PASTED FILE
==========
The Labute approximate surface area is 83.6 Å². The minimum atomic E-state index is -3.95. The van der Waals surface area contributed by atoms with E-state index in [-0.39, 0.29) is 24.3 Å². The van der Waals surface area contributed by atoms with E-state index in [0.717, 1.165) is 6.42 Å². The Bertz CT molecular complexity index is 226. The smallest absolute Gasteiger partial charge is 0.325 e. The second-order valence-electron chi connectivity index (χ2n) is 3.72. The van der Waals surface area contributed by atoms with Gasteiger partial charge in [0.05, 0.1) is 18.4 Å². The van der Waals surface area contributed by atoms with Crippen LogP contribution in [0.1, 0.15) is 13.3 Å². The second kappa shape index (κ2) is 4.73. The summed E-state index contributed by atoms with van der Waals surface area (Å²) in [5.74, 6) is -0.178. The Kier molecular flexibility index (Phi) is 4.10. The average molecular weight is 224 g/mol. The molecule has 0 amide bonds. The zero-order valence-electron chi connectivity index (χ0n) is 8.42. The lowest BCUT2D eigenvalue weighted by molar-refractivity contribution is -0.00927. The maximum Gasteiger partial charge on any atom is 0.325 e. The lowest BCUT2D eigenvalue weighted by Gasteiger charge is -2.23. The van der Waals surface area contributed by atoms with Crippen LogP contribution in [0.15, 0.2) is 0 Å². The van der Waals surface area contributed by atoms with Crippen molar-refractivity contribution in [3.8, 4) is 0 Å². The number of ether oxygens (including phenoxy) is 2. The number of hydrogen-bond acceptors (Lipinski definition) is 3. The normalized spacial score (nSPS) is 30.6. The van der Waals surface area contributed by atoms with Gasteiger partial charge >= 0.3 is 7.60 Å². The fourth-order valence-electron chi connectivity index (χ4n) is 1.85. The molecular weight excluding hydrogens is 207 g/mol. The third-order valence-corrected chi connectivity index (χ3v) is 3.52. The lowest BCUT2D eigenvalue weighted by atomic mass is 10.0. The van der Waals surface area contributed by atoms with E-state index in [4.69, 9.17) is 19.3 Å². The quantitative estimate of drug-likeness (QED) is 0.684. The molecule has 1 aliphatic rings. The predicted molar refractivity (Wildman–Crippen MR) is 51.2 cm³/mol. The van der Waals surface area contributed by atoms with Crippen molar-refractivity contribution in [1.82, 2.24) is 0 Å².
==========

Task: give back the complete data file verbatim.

The Labute approximate surface area is 83.6 Å². The minimum atomic E-state index is -3.95. The van der Waals surface area contributed by atoms with E-state index in [-0.39, 0.29) is 24.3 Å². The van der Waals surface area contributed by atoms with E-state index in [0.717, 1.165) is 6.42 Å². The Bertz CT molecular complexity index is 226. The smallest absolute Gasteiger partial charge is 0.325 e. The second-order valence-electron chi connectivity index (χ2n) is 3.72. The van der Waals surface area contributed by atoms with Gasteiger partial charge in [0.05, 0.1) is 18.4 Å². The van der Waals surface area contributed by atoms with Crippen LogP contribution in [0.1, 0.15) is 13.3 Å². The second kappa shape index (κ2) is 4.73. The summed E-state index contributed by atoms with van der Waals surface area (Å²) in [5.74, 6) is -0.178. The Kier molecular flexibility index (Phi) is 4.10. The average molecular weight is 224 g/mol. The molecule has 0 amide bonds. The zero-order valence-electron chi connectivity index (χ0n) is 8.42. The lowest BCUT2D eigenvalue weighted by molar-refractivity contribution is -0.00927. The maximum Gasteiger partial charge on any atom is 0.325 e. The lowest BCUT2D eigenvalue weighted by Gasteiger charge is -2.23. The van der Waals surface area contributed by atoms with Crippen LogP contribution in [0.15, 0.2) is 0 Å². The van der Waals surface area contributed by atoms with Crippen molar-refractivity contribution in [3.8, 4) is 0 Å². The number of ether oxygens (including phenoxy) is 2. The number of hydrogen-bond acceptors (Lipinski definition) is 3. The normalized spacial score (nSPS) is 30.6. The van der Waals surface area contributed by atoms with Gasteiger partial charge >= 0.3 is 7.60 Å². The fourth-order valence-electron chi connectivity index (χ4n) is 1.85. The molecular weight excluding hydrogens is 207 g/mol. The third-order valence-corrected chi connectivity index (χ3v) is 3.52. The lowest BCUT2D eigenvalue weighted by atomic mass is 10.0. The van der Waals surface area contributed by atoms with E-state index in [4.69, 9.17) is 19.3 Å². The quantitative estimate of drug-likeness (QED) is 0.684. The molecule has 1 aliphatic rings. The predicted molar refractivity (Wildman–Crippen MR) is 51.2 cm³/mol. The van der Waals surface area contributed by atoms with Crippen molar-refractivity contribution in [1.82, 2.24) is 0 Å².